Sooo…Is there any Silver Lining?  Actually, there is.  Let’s crawl around to the other end of the telescope and see how things appear.  When you’re very little and the people around who are very big…and don’t care too much for you, you begin to develop survival skills.  Truth is, and I didn’t really learn this until recently, I was utterly unaware of any of the dark Shakespearean overtones.  It just never ever occurred to me that anyone would bear me ill-will just by virtue of my existence.  As such, I grew up naive and with remarkably few scars.  BUT…my instincts for survival forced me to learn to placate pretty early, to get along, nurture close friendships, be able to read people, and most important, learn to trust.

boy with frogI learned I could make people laugh and that is addictive.  There’s nothing more fun than making someone happy or making them laugh.  It also makes for really, really good marriages, particularly when both parties were raised trying to get along, and entertain.  It may be Freudian or Shakespearean…but it works.

I have heard, and have it on good authority, that one first-born of marrying age was approached by a gal who had filled out a computer questionnaire which showed conclusively…on paper…that the two of them were ideally suited for each other. Bowing to the logic of it all, soon after there were wedding bells. Unfortunately, in the long run, this did not prove to be a viable approach to a long-term merger.  The second attempt by this particular first-born, was done in a somewhat similar fashion.   Calculations were made, viability examined, plus interviews…  There’s a better way.

Life is Fair?  It depends:  So…  Does the first-born always have the upper-hand, all through life?  Metaphorically, picture two rockets blasting off.  Rocket A takes off…gazes down at the launch pad and thinks, “hah hah hah…”  Rocket B takes off ten minutes later…waaay behind Rocket A, though in reality, both rockets get the same one-hour flight.  For half the flight, Rocket A is in the lead…no competition at all.  But as with everything, there is an apogee as well as a perigee to the orbit for all rockets…all lives.  What goes up…must come down.  When Rocket A begins to descend, it looks back  and sees that Rocket B is still climbing, and is now…higher, and that’s just totally unfair!  No, not really.  Both rockets will climb, top-out, fall, and eventually hit the ground.  It’s just a matter of time.  We all have our arcs, our high points and our low points, just at different times.

middle childMiddle Child Syndrome: Though I didn’t design it this way, even this article is a classic example of middle-child syndrome.  Fortunately, or unfortunately, this syndrome is less clear-cut.  For one reason, there can be a whole slew of middle-children so the definitions become watered-down.  The First Born (same thing applies to only-child syndrome only more so) gets an inordinately large slice of the pie.  Everyone else…not so much.  The advantage to middle children, is without the spotlight on them, they can move about and do more of what they want to do.  Like everything else, this has its pluses and its minuses. The truly unfair aspect of all this is, sandwiched in right next to the child who has had all the advantages, prep schools, extra attention, extra consideration, extra everything, the middle child suffers by virtue of his or her close proximity as well as the age disadvantage.  The conclusion is: Life isn’t fair.  It never was and never will be.  But inspite of all that, middle and last born kids often have a whole lot more fun and enjoyment in their lives…so……maybe it isn’t so terribly unfair after all.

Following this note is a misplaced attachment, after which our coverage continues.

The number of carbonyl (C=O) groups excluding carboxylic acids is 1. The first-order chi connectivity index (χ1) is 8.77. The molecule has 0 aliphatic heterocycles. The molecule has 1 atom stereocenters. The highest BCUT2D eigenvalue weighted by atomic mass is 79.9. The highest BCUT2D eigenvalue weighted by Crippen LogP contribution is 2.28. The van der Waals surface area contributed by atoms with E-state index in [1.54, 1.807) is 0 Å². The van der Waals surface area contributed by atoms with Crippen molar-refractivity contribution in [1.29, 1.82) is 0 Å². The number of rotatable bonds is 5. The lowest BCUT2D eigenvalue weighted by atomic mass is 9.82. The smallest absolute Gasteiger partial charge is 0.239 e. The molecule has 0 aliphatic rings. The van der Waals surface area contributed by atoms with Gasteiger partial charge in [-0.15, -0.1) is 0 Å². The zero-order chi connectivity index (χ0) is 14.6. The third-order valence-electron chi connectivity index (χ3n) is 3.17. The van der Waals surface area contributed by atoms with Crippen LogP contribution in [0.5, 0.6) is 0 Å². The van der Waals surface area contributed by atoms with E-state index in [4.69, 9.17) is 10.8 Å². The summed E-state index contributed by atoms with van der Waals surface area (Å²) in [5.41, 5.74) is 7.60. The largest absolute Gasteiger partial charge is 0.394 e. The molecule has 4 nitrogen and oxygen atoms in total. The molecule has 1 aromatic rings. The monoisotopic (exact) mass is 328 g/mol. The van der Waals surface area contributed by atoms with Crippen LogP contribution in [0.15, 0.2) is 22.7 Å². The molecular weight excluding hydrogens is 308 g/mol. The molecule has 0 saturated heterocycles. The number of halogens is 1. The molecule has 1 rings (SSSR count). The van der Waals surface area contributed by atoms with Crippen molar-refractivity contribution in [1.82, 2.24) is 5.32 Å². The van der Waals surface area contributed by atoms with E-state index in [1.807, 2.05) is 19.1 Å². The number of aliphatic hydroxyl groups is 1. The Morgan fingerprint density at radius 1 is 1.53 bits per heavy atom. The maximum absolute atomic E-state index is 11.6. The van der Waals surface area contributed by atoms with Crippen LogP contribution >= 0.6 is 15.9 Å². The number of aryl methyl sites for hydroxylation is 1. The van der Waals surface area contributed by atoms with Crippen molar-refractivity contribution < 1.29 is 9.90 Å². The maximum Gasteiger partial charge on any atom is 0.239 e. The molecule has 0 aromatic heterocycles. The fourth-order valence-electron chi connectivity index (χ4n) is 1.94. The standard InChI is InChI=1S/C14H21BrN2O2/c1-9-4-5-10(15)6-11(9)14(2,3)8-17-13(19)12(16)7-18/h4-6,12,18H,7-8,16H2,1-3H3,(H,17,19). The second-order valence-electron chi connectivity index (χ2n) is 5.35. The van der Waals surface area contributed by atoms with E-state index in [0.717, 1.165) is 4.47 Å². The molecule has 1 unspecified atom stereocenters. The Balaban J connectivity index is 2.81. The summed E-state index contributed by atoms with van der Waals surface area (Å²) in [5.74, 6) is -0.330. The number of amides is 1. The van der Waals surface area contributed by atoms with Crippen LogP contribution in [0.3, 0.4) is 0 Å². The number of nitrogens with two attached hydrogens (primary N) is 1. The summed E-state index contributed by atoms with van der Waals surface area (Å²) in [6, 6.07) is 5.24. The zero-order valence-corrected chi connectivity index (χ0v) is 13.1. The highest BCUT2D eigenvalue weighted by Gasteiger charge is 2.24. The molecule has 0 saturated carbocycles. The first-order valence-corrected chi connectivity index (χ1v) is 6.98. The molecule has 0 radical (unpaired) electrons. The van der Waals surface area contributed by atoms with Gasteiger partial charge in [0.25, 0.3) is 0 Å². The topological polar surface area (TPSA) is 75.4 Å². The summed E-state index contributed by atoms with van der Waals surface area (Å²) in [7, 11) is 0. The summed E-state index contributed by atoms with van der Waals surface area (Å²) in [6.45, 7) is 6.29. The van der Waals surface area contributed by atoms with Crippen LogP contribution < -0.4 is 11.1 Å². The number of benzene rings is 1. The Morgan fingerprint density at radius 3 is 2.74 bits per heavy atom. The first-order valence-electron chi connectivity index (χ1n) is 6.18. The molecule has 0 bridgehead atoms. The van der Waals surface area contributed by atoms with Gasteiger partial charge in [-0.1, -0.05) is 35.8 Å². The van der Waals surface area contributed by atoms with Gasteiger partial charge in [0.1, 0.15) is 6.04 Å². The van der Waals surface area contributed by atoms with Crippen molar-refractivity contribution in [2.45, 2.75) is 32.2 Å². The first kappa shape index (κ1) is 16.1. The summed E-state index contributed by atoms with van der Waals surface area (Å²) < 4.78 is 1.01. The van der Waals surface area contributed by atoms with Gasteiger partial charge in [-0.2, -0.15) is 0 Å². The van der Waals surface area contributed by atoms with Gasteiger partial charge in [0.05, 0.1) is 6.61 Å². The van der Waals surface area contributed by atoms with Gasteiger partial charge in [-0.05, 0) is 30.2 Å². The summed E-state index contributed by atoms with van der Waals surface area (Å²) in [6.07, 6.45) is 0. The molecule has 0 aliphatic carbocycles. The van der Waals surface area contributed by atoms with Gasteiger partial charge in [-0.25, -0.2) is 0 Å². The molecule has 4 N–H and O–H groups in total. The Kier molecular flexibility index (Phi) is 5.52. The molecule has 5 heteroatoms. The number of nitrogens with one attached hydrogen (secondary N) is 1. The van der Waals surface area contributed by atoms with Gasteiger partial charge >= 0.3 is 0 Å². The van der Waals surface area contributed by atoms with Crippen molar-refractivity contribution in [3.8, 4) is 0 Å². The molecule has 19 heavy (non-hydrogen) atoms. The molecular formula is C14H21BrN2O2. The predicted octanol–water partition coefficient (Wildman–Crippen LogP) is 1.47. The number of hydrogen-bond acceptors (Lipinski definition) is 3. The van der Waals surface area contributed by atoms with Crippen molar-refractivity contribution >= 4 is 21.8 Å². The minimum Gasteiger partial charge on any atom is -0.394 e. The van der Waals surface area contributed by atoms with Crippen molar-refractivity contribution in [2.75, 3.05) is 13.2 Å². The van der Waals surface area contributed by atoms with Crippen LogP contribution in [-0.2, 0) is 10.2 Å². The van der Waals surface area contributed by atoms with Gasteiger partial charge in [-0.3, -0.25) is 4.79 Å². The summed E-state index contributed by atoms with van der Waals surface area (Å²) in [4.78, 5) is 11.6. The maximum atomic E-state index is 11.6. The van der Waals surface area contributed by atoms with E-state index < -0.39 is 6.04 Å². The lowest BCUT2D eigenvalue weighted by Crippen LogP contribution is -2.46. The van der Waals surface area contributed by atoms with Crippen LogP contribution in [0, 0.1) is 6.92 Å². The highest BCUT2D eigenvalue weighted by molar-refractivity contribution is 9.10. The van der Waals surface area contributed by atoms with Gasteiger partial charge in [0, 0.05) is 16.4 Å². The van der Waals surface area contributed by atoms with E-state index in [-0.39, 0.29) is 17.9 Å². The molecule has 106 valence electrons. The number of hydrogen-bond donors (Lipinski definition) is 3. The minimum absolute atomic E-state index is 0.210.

And to the large, happy well-adjusted families out there who throw up their arms, raise their eyebrows and say, “Oh my!  We don’t understand at all!  We’re just one big happy family!” I reply in true southern tradition, “Why bless your soul!”





3 Responses to "First-Born, Middle-Child, Last-Born…Syndrome"

  1. Henry Harvey says:

    Yes… You may have already done the research, but early in our life together, my wife was exposed to the writings of a guy named Druckers (sp?) who wrote extensively on exactly this “syndrome” and that while it was never 100% predictable, much of what you say is indeed the way things work out.

    His assessment was that the first born took the piece(s) of the spectrum he/she wanted and when the second came around, they had a smaller spectrum, but took their pieces. The third and on down the line had less and less to choose from, but something in human nature led each to do things the others didn’t choose to do.
    Rich B.

  2. Does your brother read your articles? I’d be curious to know if the “lightbulb” ever illuminated above his head. Similar scenario for me, only brother is only 7 years older. Same concept though. Holier than thou…holier than everyone.
    Terry B.

  3. Angie Mathews says:

    I know all about the pecking order of kids. It seems that almost all of the first-borns arrive with either a broom stick or a bouquet of peacock feathers up their ass and are desperately in need of a broom stickectomy.

    Angie M.